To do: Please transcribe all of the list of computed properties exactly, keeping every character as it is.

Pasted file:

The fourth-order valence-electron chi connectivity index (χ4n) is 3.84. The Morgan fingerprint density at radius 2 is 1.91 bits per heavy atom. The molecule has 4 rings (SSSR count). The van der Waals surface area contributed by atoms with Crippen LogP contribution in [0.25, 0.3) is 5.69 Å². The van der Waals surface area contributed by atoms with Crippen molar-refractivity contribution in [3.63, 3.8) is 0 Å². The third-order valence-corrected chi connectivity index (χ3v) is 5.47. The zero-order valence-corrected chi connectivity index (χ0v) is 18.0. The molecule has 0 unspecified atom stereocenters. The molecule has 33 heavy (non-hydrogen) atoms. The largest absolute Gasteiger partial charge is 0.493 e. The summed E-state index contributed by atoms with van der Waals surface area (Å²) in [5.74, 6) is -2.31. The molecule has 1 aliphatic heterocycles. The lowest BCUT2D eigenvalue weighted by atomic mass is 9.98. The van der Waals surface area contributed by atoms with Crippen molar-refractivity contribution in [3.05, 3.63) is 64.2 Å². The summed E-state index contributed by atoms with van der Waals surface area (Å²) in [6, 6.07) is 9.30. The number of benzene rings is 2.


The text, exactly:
The fourth-order valence-electron chi connectivity index (χ4n) is 3.84. The Morgan fingerprint density at radius 2 is 1.91 bits per heavy atom. The molecule has 4 rings (SSSR count). The van der Waals surface area contributed by atoms with Crippen LogP contribution in [0.25, 0.3) is 5.69 Å². The van der Waals surface area contributed by atoms with Crippen molar-refractivity contribution in [3.63, 3.8) is 0 Å². The third-order valence-corrected chi connectivity index (χ3v) is 5.47. The zero-order valence-corrected chi connectivity index (χ0v) is 18.0. The molecule has 0 unspecified atom stereocenters. The molecule has 33 heavy (non-hydrogen) atoms. The largest absolute Gasteiger partial charge is 0.493 e. The summed E-state index contributed by atoms with van der Waals surface area (Å²) in [5.74, 6) is -2.31. The molecule has 1 aliphatic heterocycles. The lowest BCUT2D eigenvalue weighted by atomic mass is 9.98. The van der Waals surface area contributed by atoms with Crippen molar-refractivity contribution in [3.05, 3.63) is 64.2 Å². The summed E-state index contributed by atoms with van der Waals surface area (Å²) in [6, 6.07) is 9.30. The number of benzene rings is 2.